In the normal course of things, the opening scenes of Away (Netflix) would augur certain doom for its protagonist. Emma Green (Hilary Swank) is a Nasa captain tasked with leading the first manned mission to Mars aboard a chunky rocket, The Atlas. Yet she has plenty to keep her at home, with a husband Matt (Josh Charles), himself a rocket scientist who would have been the preferred choice for the mission were it not for a health condition, and a daughter, Alexis (Talitha Bateman), who will miss her terribly.
If Green were a man and this were a film, the early happy families would mean she wasn’t coming back, but Netflix has eight hours to fill. Green is a soccer mom, a Strong Female Lead, a Karen-in-space who would like to talk to the mission manager. (In the first episode, she literally calls from the moon to wake a doctor up in the middle of the night.) You can bet your last Martian dollar she’ll complete the damn mission and make it back for prom.
It won’t be easy. Adding to her domestic anxieties is a crew who don’t trust her, especially not the veteran cosmonaut Misha (Mark Ivanir), the astro mansplainer-in-chief, and the inscrutable Chinese chemist Lu (Vivian Wu). The Indian doctor Ram (Ray Panthaki) and the English-Ghanian botanist Kwesi (Ato Essandoh), who absurdly has never been to space before, are more sympathetic. How will she win over this rag-tag band who, despite allegedly having trained for years for the mission, appear to be near strangers? Stay awake and you’ll find out.
There has been a micro-revival of ponderous sci-fi in recent years. There must be something in the air, probably put there by Elon Musk. There was Nat Geo’s “realistic” Mars, cancelled after two series. In 2018 Sean Penn’s first-trip-to-Mars series, The First, was cancelled by Hulu after one. First and only. A more pulpy French series, Missions, similarly failed to achieve escape velocity. Then last year James Gray somehow combined Brad Pitt, Tommy Lee Jones, rockets and $100m into one of the most tedious films of the year, Ad Astra.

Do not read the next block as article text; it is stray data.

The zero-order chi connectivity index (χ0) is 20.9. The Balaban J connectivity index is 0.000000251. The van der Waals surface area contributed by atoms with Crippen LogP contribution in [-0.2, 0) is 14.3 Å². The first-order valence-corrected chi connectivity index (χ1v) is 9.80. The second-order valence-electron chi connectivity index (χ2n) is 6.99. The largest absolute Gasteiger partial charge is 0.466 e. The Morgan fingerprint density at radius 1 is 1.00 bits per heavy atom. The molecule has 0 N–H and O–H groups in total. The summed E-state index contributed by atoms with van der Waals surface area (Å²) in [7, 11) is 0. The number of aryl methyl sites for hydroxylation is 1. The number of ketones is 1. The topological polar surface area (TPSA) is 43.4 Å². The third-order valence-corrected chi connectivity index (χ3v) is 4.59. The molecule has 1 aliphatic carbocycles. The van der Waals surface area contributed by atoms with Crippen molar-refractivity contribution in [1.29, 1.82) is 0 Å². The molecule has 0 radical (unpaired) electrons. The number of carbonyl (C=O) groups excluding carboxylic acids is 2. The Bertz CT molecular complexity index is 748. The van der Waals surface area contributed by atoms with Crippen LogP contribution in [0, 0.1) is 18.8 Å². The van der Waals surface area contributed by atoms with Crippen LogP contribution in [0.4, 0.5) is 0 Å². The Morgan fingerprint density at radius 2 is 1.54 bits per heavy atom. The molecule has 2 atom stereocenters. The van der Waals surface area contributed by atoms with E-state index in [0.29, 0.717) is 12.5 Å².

What these productions have in common with Away is a nominal fidelity to physics. Trips to the moon take days, trips to Mars take years. These periods preclude any kind of Aristotlean dramatic time, so everything has to be horribly stretched out. For reasons of plausibility, the people in the ship can’t be seen to murder or shag each other too often, which means too much emotional weight rests on the relationships with the people back on Earth. Home and Away, further each day. Yet directors understandably want to show take-off and landing and cool moon bases, because otherwise why bother set it in space at all?
It’s telling that the most successful new sci-fis in recent years are Amazon Prime’s Picard, which has all the Star Trek IP to trade in, and The Expanse, watchable trash made on a fraction of the budget, at least in its early series, with alien technologies and evil corporations and gunfights. Is it possible that we don’t look to programmes about space for realism? As Away develops, we learn more about the other crew members, who mostly have more interesting stories than Emma’s. Lu emerges as the only competent professional, and probably a better candidate for captain. Swank commits admirably to her role, frankly beyond what she ought to be able to do with the script, but even her shoulders, and the rest of the Atlas’s crew, aren’t broad enough to carry us away.
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